Jury reaches verdict in Ahmaud Arbery death case: All found guilty of murder
Written by Bill Hutchinson ABC News on November 24, 2021
(ATLANTA) — A Georgia jury has convicted three white men of murder in the death of Ahmaud Arbery.
Travis McMichael, who fatally shot Arbery in February 2020, was convicted on all nine charges, including malice murder and four counts of felony murder.
McMichael’s father, Gregory McMichael, 65, was found not guilty of malice murder but was convicted on the remaining charges, including the felony murder counts.
The McMichael’s neighbor, William “Roddie” Bryan, 53, was found guilty of three of the felony murder counts as well as charges of aggravated assault with his pickup truck, false imprisonment and criminal intent to commit a felony.
The jury verdicts were read in court by the presiding judge in the case, Timothy Walmsley.
Arbery’s father, Marcus Arbery, who was in the courtroom shouted out “long time coming” as the verdicts were read. The outburst prompted Walmsley to halt the proceedings briefly and ordered Marcus Arbery to leave the court.
Outside the courthouse, a huge collective cheer went up from a large crowd of protesters.
As the verdicts were read in court, none of the defendants showed any emotions.
The panel sent Walmsley a note around 1:30 p.m. on Wednesday saying they had reached a verdict after deliberating about 11 hours over two days.
The panel began deliberating the nationally televised trial on Tuesday after hearing 13 days of evidence and listening to numerous witnesses, including the testimony of defendant Travis McMichael, 35, who claimed he shot the unarmed Arbery with a shotgun in self-defense during a face-to-face fight over his weapon.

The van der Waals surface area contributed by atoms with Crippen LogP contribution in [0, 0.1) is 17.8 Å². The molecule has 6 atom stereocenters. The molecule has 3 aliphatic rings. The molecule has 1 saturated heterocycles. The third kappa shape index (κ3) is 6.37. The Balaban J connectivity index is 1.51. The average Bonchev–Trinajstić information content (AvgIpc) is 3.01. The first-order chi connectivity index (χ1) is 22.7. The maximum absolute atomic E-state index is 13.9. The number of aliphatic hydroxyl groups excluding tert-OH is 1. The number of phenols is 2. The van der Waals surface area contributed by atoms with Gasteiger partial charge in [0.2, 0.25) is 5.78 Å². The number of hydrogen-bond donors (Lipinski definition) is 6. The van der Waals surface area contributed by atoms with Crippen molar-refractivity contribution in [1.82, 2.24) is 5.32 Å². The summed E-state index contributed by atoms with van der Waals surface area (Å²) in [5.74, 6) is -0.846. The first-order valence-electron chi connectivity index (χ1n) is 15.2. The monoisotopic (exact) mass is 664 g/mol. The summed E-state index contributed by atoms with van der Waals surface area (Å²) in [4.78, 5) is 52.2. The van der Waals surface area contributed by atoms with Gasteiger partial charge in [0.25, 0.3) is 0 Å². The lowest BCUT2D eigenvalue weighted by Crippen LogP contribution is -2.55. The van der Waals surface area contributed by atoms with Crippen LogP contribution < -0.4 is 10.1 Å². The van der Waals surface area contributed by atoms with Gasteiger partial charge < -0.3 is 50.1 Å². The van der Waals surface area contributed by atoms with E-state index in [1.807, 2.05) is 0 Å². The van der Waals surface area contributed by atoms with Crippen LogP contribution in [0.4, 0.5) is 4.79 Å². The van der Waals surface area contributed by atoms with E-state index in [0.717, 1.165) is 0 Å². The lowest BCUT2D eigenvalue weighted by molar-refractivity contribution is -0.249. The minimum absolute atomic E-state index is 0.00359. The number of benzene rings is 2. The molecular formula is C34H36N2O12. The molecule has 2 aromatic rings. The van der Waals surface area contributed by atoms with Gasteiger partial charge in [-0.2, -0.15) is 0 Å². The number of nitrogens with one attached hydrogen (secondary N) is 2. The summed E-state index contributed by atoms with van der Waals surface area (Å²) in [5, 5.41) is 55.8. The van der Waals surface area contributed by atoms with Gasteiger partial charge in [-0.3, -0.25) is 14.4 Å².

The McMichaels and Bryan had all pleaded not guilty to a nine-count state indictment. The charges include malice murder, multiple charges of felony murder, false imprisonment, aggravated assault with a 12-gauge shotgun and aggravated assault with their pickup trucks.
The defendants all face a maximum sentence of life in prison.
During the trial held in Brunswick, Georgia, the jury of 11 white people and one Black person heard wildly different theories based on the same evidence in the racially charged case. Prosecutors alleged the defendants pursued and murdered Arbery because of wrong “assumptions and driveway decisions” they made that the Black man running through their neighborhood had committed a burglary, while defense attorneys countered that Arbery was shot in self-defense when he resisted a citizen’s arrest.
The shooting unfolded on Feb. 23, 2020, in the Satilla Shores neighborhood near Brunswick after Arbery, who prosecutors claim was just out for a Sunday jog, was spotted by a community resident inside a home that was under construction and where Arbery had been previously captured on security video looking around but never taking anything, according to the evidence.
The chase of Arbery started when Gregory McMichael, a retired Glynn County police officer, spotted Arbery running past his home. Prosecutors said Gregory McMichael rushed into his residence to fetch his gun and his son, Travis, who armed himself with a Remington pump-action shotgun before they got into a truck and chased after the Black man.
Bryan, who lived near the McMichaels, joined the chase not knowing why the McMichaels were chasing Arbery and told investigators that he used his truck to help corner Arbery just before Travis McMichael shot him.
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